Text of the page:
When reenacting or acting as a historical interpreter, its good to have a few historical dates and stories to share. This series will publish a few.

December 1, 1779            2nd Encampment at Morristown

While much in made of the harsh conditions at Valley Forge, the winter of 1779 was the harshest in the war.  “A long and severe storm dumps feet of snow on the winter camp, and large snowdrifts on the roads prevents supplies of food entering camp. At one time it snowed the greater part of four days successively, and there fell nearly as many feet deep of snow, and here was the keystone of the arch of starvation. We were absolutely, literally starved. I do solemnly declare that I did not put a single morsel of victuals into my mouth for four days and as many nights, except a little black birch bark which I gnawed off a stick of wood, if that can be called victuals. I saw several of the men roast their old shoes and eat them, and I was afterwards informed by one of the officer’s waiters that some of the officers killed and ate a favorite little dog that belonged to them. If this was not “suffering,” I request to be informed what can pass under that name.”   — Private Joseph Plumb Martin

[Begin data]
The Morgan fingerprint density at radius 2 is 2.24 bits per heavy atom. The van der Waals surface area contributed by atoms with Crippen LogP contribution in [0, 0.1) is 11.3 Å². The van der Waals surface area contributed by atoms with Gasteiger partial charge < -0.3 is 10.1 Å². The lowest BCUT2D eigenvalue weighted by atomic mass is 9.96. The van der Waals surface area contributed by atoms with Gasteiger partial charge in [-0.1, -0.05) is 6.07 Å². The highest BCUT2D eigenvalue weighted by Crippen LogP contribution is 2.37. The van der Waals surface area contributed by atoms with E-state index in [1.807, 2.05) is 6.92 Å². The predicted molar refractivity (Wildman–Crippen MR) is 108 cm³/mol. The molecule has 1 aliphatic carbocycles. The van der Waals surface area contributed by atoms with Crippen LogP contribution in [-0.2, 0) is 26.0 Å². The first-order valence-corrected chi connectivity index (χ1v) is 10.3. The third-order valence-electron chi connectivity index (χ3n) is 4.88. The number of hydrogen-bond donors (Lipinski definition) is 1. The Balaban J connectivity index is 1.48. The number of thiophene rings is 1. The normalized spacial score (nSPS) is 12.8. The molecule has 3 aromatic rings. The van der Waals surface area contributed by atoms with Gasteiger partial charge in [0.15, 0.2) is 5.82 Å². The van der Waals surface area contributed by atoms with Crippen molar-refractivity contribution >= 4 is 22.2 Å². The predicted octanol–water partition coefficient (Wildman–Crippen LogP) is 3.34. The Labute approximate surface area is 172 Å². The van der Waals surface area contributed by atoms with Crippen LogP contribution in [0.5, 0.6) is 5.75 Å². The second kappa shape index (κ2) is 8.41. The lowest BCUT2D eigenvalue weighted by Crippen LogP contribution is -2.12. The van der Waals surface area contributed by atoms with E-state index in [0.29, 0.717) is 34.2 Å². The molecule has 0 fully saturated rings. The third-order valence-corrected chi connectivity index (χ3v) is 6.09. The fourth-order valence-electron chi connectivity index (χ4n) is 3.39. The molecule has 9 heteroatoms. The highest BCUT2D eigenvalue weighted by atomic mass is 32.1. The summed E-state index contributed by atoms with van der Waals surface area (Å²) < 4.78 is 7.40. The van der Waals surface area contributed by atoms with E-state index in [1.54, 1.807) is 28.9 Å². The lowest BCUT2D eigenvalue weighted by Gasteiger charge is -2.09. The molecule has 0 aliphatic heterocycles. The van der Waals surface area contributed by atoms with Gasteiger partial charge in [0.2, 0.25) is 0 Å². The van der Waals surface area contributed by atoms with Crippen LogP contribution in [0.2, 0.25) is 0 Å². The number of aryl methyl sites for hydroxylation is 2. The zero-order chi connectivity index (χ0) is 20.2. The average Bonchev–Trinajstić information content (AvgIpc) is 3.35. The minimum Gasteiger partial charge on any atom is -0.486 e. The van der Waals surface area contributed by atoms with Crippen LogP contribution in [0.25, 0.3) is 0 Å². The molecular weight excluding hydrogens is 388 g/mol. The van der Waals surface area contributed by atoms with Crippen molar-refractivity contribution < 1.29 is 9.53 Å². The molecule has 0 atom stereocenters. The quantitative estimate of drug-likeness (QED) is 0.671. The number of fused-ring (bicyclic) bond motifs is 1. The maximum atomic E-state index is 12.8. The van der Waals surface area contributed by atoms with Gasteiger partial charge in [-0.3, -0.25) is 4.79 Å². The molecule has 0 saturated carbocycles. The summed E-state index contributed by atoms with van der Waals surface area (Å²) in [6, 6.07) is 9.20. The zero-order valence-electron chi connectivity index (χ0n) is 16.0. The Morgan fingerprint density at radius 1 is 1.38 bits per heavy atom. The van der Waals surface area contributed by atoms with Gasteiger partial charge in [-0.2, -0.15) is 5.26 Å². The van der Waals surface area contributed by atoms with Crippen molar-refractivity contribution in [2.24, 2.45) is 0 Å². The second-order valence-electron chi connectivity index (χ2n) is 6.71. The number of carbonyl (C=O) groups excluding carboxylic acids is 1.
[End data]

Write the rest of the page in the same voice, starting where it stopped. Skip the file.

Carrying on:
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Published by Michael Carver

My goal is to bring history alive through interactive portrayal of ordinary American life in the late 18th Century (1750—1799) My persona are: Journeyman Brewer; Cordwainer (leather tradesman but not cobbler), Statesman and Orator; Chandler (candle and soap maker); Gentleman Scientist; and, Soldier in either the British Regular Army, the Centennial Army, or one of the various Militia. Let me help you experience history 1st hand!

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